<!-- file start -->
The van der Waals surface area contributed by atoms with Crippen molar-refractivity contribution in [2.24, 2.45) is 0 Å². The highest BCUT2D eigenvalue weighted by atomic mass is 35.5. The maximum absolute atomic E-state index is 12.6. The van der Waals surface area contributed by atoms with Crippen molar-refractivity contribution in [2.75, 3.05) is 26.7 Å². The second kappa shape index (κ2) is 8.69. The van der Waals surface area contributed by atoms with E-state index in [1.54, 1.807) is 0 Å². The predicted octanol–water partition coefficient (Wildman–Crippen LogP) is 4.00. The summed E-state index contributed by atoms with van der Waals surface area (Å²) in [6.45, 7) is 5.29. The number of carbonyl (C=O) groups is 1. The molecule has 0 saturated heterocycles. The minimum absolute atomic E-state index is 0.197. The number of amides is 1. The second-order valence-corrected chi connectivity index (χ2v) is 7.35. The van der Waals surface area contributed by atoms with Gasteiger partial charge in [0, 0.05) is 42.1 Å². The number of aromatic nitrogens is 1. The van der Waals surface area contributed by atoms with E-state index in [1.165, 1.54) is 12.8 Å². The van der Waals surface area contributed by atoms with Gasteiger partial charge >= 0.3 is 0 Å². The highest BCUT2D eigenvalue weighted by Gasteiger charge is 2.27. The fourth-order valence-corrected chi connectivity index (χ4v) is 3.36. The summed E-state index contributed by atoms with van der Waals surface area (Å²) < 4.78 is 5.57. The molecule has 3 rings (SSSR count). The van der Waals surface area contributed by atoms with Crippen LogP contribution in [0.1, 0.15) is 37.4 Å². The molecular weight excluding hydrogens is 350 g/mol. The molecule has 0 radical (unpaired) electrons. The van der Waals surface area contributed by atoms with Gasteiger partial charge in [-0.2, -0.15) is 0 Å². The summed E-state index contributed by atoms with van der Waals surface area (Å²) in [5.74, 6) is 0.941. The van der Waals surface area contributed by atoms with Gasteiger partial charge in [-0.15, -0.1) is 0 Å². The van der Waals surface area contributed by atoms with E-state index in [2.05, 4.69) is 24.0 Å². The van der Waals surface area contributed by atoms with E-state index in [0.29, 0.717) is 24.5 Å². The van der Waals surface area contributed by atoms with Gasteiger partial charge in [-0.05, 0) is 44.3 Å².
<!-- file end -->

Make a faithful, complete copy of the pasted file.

The van der Waals surface area contributed by atoms with Crippen molar-refractivity contribution in [2.24, 2.45) is 0 Å². The highest BCUT2D eigenvalue weighted by atomic mass is 35.5. The maximum absolute atomic E-state index is 12.6. The van der Waals surface area contributed by atoms with Crippen molar-refractivity contribution in [2.75, 3.05) is 26.7 Å². The second kappa shape index (κ2) is 8.69. The van der Waals surface area contributed by atoms with E-state index in [1.54, 1.807) is 0 Å². The predicted octanol–water partition coefficient (Wildman–Crippen LogP) is 4.00. The summed E-state index contributed by atoms with van der Waals surface area (Å²) in [6.45, 7) is 5.29. The number of carbonyl (C=O) groups is 1. The molecule has 0 saturated heterocycles. The minimum absolute atomic E-state index is 0.197. The number of amides is 1. The second-order valence-corrected chi connectivity index (χ2v) is 7.35. The van der Waals surface area contributed by atoms with Gasteiger partial charge in [0, 0.05) is 42.1 Å². The number of aromatic nitrogens is 1. The van der Waals surface area contributed by atoms with E-state index in [1.165, 1.54) is 12.8 Å². The van der Waals surface area contributed by atoms with Gasteiger partial charge >= 0.3 is 0 Å². The highest BCUT2D eigenvalue weighted by Gasteiger charge is 2.27. The fourth-order valence-corrected chi connectivity index (χ4v) is 3.36. The summed E-state index contributed by atoms with van der Waals surface area (Å²) < 4.78 is 5.57. The molecule has 3 rings (SSSR count). The van der Waals surface area contributed by atoms with Crippen LogP contribution in [0.1, 0.15) is 37.4 Å². The molecular weight excluding hydrogens is 350 g/mol. The molecule has 0 radical (unpaired) electrons. The van der Waals surface area contributed by atoms with Gasteiger partial charge in [-0.2, -0.15) is 0 Å². The summed E-state index contributed by atoms with van der Waals surface area (Å²) in [5.74, 6) is 0.941. The van der Waals surface area contributed by atoms with Gasteiger partial charge in [-0.15, -0.1) is 0 Å². The van der Waals surface area contributed by atoms with E-state index in [2.05, 4.69) is 24.0 Å². The van der Waals surface area contributed by atoms with E-state index in [0.29, 0.717) is 24.5 Å². The van der Waals surface area contributed by atoms with Gasteiger partial charge in [-0.05, 0) is 44.3 Å².